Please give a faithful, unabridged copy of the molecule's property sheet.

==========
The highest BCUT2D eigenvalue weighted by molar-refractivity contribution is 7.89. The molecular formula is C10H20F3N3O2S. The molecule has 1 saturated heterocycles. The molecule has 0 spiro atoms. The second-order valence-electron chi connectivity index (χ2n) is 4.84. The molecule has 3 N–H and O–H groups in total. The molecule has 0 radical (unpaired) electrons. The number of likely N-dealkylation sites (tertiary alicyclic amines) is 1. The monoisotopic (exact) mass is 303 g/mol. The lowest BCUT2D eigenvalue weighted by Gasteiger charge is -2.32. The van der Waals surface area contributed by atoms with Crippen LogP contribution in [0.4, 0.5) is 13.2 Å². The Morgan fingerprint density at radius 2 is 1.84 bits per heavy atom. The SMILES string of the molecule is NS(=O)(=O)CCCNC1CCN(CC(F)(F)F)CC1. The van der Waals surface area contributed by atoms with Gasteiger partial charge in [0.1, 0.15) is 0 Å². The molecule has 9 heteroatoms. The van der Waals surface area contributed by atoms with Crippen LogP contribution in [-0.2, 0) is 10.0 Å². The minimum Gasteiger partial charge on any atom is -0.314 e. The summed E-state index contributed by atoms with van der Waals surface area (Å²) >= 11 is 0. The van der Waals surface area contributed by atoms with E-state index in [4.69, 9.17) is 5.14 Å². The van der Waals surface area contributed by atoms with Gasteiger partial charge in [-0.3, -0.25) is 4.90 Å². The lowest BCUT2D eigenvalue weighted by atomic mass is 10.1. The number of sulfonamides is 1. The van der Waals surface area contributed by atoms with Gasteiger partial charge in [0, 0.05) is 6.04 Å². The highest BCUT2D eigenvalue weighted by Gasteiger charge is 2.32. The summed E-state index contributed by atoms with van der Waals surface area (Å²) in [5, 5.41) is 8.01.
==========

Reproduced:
The highest BCUT2D eigenvalue weighted by molar-refractivity contribution is 7.89. The molecular formula is C10H20F3N3O2S. The molecule has 1 saturated heterocycles. The molecule has 0 spiro atoms. The second-order valence-electron chi connectivity index (χ2n) is 4.84. The molecule has 3 N–H and O–H groups in total. The molecule has 0 radical (unpaired) electrons. The number of likely N-dealkylation sites (tertiary alicyclic amines) is 1. The monoisotopic (exact) mass is 303 g/mol. The lowest BCUT2D eigenvalue weighted by Gasteiger charge is -2.32. The van der Waals surface area contributed by atoms with Crippen LogP contribution in [0.4, 0.5) is 13.2 Å². The Morgan fingerprint density at radius 2 is 1.84 bits per heavy atom. The SMILES string of the molecule is NS(=O)(=O)CCCNC1CCN(CC(F)(F)F)CC1. The van der Waals surface area contributed by atoms with Gasteiger partial charge in [0.1, 0.15) is 0 Å². The molecule has 9 heteroatoms. The van der Waals surface area contributed by atoms with Crippen LogP contribution in [-0.2, 0) is 10.0 Å². The minimum Gasteiger partial charge on any atom is -0.314 e. The summed E-state index contributed by atoms with van der Waals surface area (Å²) >= 11 is 0. The van der Waals surface area contributed by atoms with E-state index in [4.69, 9.17) is 5.14 Å². The van der Waals surface area contributed by atoms with Gasteiger partial charge in [-0.3, -0.25) is 4.90 Å². The lowest BCUT2D eigenvalue weighted by atomic mass is 10.1. The number of sulfonamides is 1. The van der Waals surface area contributed by atoms with Gasteiger partial charge in [0, 0.05) is 6.04 Å². The highest BCUT2D eigenvalue weighted by Gasteiger charge is 2.32. The summed E-state index contributed by atoms with van der Waals surface area (Å²) in [5, 5.41) is 8.01.